Corporate Governance approved in the European Parliament (rapporteur Sebastian Bodu)

This report, yet a non-legislative one, contains questions of a crucial importance of how the future of the corporations will look like. This being said, such measures should not be applicable to non-public corporations. Corporate governance rules are, naturally, necessary to regulate the relationship between shareholders, directors and managers. If the number of shareholders is not large, irrespective of their size or business, there is no need for corporate governance. Moreover, such rules are not appropriate for SMEs, where flexibility of the governance is of the essence.

So, the key points of this report, as well as of the future corporate governance legislation, should strengthen the ties with the company of both non-executive directors, and its shareholders. In this respect, a clear demarcation line should be drawn between the attributions of the chairman of the Board of Directors and the Chief Executive Officer. More than this, the non-executive directors should have a professional background and expertise (i.e. former executives in other companies, from the same industry or from another, or from the same market or from another). Such qualifications are necessary because the board is the one who selects the officers and furthermore, watch over their activity, in order to report to the shareholders and supervisors. To properly perform this, they should be trained and skilled. Moreover, the number of the seats that one director can hold should be limited, excepting the situations were companies where the director sits are members of the same group, or the director is performing this participation as a representative of an institutional investor, where he holds its main job (so the participation is part of his/her job description). The composition of the board should be also more diverse and the role of non-residents (for the multinational companies) and of, course, women should be increased.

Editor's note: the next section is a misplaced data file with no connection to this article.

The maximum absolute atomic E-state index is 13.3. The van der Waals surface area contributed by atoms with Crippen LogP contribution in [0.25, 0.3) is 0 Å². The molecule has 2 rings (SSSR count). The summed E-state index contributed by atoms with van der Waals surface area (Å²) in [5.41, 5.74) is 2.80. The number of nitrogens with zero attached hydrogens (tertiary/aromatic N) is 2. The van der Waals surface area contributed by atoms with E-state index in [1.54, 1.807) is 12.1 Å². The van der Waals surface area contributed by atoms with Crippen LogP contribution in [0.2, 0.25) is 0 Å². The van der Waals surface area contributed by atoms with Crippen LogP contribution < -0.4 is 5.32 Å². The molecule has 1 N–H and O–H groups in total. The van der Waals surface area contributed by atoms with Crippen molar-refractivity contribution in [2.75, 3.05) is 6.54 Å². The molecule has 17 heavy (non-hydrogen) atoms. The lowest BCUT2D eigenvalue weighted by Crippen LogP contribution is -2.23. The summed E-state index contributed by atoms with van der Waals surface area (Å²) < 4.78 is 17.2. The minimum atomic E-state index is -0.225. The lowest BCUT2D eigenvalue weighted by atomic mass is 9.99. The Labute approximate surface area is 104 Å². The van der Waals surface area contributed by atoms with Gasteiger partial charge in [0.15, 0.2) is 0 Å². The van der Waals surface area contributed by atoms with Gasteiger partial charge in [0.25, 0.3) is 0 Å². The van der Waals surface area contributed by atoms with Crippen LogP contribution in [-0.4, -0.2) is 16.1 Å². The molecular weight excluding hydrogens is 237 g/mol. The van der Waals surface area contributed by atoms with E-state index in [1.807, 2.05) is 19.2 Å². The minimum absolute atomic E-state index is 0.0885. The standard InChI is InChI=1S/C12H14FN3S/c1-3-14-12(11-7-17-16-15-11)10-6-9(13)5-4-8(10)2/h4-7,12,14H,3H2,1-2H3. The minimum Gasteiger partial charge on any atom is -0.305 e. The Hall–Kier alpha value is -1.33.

In order to increase the appetite of the shareholders to participate to the decision within the company, even if their investment is just for a short time period, they should more be involved. Electronic vote could be a solution, and the Commission should evaluate this possibility based on a cost-benefits ratio. Shareholders should receive the same amount of information from the company, irrespective of their stake. Cooperation between shareholders should also be allowed (in some Member States this is forbidden when it comes to the vote) and the conflict of interests between the shareholders and the company (i.e. transactions with related parties) should lead to a refrain in the vote from the interested shareholder, irrespective of its stake. The minority shareholders should be protected against the abusive decisions of the dominant one, but without giving the opportunity to allow the first a harassing behaviour.

Risk behaviour should be approved by the BoD and publicly disclosed, and the bonuses of the officers should be linked more to the long term results, in order to discourage a risky behaviour that endangers the company in the long run. Also, the remuneration policy of both the directors and the officers should be approved by the GMS. The report aims also to strengthen the role of the committees (audit, nomination, remuneration).

The key issue of this report will be mandatory norms or comply or explain principle, and I am glad that the EPP point of view in favour of the latest prevailed after the vote in the Legal Affairs Committee. The last but not least, all such measures to be introduced should consider the costs of any measure, based on a cost/benefit analysis (i.e. a periodic mandatory external appraisal).

The Commission should come up then with a set of tools contained in a European Code of Conduct, which will lean the main corporate governance instruments to be applied by the public corporations, customized in certain matters in accordance to the policy of each Member State.
The final goal of the future legislative report that is yet to come later this year is to preserve the strength of our corporations and make them important global actors, protecting the competitively and, as a consequence, secure jobs and profits.

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